Bil’s rating (out of 5): BBB.
France, 1985. France 3 Cinema, Garance. Screenplay by Jacques Demy. Cinematography by Jean-Francois Robin. Music by Michel Legrand. Production Design by Patrice Mercier. Costume Design by Rosalie Varda. Film Editing by Marie-Josee Audiard, Sabine Mamou.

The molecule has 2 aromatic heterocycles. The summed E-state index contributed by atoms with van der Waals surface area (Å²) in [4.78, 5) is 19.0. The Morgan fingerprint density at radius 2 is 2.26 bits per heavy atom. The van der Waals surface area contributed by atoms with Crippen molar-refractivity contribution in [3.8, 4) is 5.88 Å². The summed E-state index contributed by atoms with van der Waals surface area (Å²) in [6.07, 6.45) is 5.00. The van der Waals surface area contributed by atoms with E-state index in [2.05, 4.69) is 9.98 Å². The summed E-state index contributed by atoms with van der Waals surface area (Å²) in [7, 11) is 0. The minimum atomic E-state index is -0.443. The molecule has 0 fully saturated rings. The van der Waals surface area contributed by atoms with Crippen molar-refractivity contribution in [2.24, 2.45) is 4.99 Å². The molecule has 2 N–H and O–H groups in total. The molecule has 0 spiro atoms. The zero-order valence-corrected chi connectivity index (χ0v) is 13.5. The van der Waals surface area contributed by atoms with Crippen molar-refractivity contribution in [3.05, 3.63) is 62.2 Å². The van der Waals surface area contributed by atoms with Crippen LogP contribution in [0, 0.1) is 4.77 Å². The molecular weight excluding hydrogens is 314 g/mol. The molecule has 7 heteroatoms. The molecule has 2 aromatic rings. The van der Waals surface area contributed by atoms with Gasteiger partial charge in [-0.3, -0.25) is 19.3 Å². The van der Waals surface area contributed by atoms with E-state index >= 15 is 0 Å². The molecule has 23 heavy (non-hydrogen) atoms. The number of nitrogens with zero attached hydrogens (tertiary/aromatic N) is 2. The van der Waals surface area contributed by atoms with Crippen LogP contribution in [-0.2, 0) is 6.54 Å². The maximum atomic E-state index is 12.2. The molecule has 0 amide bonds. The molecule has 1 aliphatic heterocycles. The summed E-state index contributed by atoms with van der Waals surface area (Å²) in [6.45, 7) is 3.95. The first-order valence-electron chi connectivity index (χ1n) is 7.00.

Jacques Demy pays charming tribute to Jean Cocteau’s Orpheus with this semi-remake of the 1950 classic. Francis Huster and his perpetual eighties headband play a popular singer named Orphee, preparing for a big concert while spending his off hours at home with his beloved Eurydice (Keiko Itô). After being electrocuted by his electric guitar during rehearsal, he travels to the underworld where the boss (Cocteau’s original muse Jean Marais) and his beautiful second-in-command (Marie-France Pisier filling in for Maria Casares) tell him that it is not yet his time. He goes back to earth but is permanently changed, obsessed with this vision of the afterlife and propelled towards glamorous tragedy. There’s a lot of talk about the nature of life and beauty (a nod to the original maestro being venerated) and a handful of Michel Legrand songs, none of which have survived the decade particularly well. There’s also sweet fun to be had in the super cool imagery that brings Cocteau’s style of ground-level effects in with great pizzazz: the emphasis on mirrors, the black and white photography tinged by streaks of red whenever Orphee is in the underworld make for a memorable if not solid viewing experience.